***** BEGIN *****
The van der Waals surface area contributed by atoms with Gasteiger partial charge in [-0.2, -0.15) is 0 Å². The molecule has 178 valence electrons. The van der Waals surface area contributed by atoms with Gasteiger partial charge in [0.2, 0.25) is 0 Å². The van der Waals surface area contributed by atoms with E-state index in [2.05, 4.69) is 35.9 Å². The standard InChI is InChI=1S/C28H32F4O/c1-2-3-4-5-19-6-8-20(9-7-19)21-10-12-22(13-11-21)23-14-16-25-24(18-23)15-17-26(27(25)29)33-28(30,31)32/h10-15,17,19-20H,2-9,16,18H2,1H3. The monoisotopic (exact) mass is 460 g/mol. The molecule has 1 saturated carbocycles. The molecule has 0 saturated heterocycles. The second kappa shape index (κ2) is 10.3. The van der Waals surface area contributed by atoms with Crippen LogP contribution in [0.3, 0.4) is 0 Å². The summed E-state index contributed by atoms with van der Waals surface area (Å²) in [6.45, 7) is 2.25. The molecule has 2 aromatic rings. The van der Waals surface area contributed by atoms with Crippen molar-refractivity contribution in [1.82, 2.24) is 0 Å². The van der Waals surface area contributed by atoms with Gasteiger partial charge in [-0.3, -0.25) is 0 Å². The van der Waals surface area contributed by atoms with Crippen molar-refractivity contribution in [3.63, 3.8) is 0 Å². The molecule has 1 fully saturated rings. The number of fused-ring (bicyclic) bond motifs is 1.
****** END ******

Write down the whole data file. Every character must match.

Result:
The van der Waals surface area contributed by atoms with Gasteiger partial charge in [-0.2, -0.15) is 0 Å². The molecule has 178 valence electrons. The van der Waals surface area contributed by atoms with Gasteiger partial charge in [0.2, 0.25) is 0 Å². The van der Waals surface area contributed by atoms with E-state index in [2.05, 4.69) is 35.9 Å². The standard InChI is InChI=1S/C28H32F4O/c1-2-3-4-5-19-6-8-20(9-7-19)21-10-12-22(13-11-21)23-14-16-25-24(18-23)15-17-26(27(25)29)33-28(30,31)32/h10-15,17,19-20H,2-9,16,18H2,1H3. The monoisotopic (exact) mass is 460 g/mol. The molecule has 1 saturated carbocycles. The molecule has 0 saturated heterocycles. The second kappa shape index (κ2) is 10.3. The van der Waals surface area contributed by atoms with Crippen LogP contribution in [0.3, 0.4) is 0 Å². The summed E-state index contributed by atoms with van der Waals surface area (Å²) in [6.45, 7) is 2.25. The molecule has 2 aromatic rings. The van der Waals surface area contributed by atoms with Crippen molar-refractivity contribution in [1.82, 2.24) is 0 Å². The van der Waals surface area contributed by atoms with Gasteiger partial charge in [-0.3, -0.25) is 0 Å². The van der Waals surface area contributed by atoms with Crippen molar-refractivity contribution in [3.63, 3.8) is 0 Å². The molecule has 1 fully saturated rings. The number of fused-ring (bicyclic) bond motifs is 1.